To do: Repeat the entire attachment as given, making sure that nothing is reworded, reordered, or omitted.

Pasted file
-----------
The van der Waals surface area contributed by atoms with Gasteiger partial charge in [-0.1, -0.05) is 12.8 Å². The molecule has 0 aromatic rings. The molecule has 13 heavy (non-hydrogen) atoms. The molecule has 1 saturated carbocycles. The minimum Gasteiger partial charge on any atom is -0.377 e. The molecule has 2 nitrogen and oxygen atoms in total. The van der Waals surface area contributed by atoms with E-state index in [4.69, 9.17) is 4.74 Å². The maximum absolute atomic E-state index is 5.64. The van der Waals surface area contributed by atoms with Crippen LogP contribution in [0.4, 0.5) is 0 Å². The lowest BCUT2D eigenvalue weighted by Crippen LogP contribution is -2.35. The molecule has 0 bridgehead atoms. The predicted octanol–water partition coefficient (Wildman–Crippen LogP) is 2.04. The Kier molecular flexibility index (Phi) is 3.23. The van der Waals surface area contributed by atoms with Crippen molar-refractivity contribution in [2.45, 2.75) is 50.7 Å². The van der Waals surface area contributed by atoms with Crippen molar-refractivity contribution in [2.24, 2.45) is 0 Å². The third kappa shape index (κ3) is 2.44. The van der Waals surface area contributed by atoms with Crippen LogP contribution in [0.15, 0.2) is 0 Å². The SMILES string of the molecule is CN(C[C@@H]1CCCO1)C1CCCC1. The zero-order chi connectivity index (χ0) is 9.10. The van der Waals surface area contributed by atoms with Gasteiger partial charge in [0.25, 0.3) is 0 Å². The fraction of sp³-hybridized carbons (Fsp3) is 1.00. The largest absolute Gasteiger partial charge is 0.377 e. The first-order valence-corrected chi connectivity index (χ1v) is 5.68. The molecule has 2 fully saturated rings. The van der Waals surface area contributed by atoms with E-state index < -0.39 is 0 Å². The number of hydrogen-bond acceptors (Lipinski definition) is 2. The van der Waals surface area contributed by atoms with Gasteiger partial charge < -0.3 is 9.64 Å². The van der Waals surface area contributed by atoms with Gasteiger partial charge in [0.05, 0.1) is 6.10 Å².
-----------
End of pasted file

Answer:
The van der Waals surface area contributed by atoms with Gasteiger partial charge in [-0.1, -0.05) is 12.8 Å². The molecule has 0 aromatic rings. The molecule has 13 heavy (non-hydrogen) atoms. The molecule has 1 saturated carbocycles. The minimum Gasteiger partial charge on any atom is -0.377 e. The molecule has 2 nitrogen and oxygen atoms in total. The van der Waals surface area contributed by atoms with E-state index in [4.69, 9.17) is 4.74 Å². The maximum absolute atomic E-state index is 5.64. The van der Waals surface area contributed by atoms with Crippen LogP contribution in [0.4, 0.5) is 0 Å². The lowest BCUT2D eigenvalue weighted by Crippen LogP contribution is -2.35. The molecule has 0 bridgehead atoms. The predicted octanol–water partition coefficient (Wildman–Crippen LogP) is 2.04. The Kier molecular flexibility index (Phi) is 3.23. The van der Waals surface area contributed by atoms with Crippen molar-refractivity contribution in [2.45, 2.75) is 50.7 Å². The van der Waals surface area contributed by atoms with Crippen molar-refractivity contribution in [2.24, 2.45) is 0 Å². The third kappa shape index (κ3) is 2.44. The van der Waals surface area contributed by atoms with Crippen LogP contribution in [0.15, 0.2) is 0 Å². The SMILES string of the molecule is CN(C[C@@H]1CCCO1)C1CCCC1. The zero-order chi connectivity index (χ0) is 9.10. The van der Waals surface area contributed by atoms with Gasteiger partial charge in [0.25, 0.3) is 0 Å². The fraction of sp³-hybridized carbons (Fsp3) is 1.00. The largest absolute Gasteiger partial charge is 0.377 e. The first-order valence-corrected chi connectivity index (χ1v) is 5.68. The molecule has 2 fully saturated rings. The van der Waals surface area contributed by atoms with E-state index < -0.39 is 0 Å². The number of hydrogen-bond acceptors (Lipinski definition) is 2. The van der Waals surface area contributed by atoms with Gasteiger partial charge < -0.3 is 9.64 Å². The van der Waals surface area contributed by atoms with Gasteiger partial charge in [0.05, 0.1) is 6.10 Å².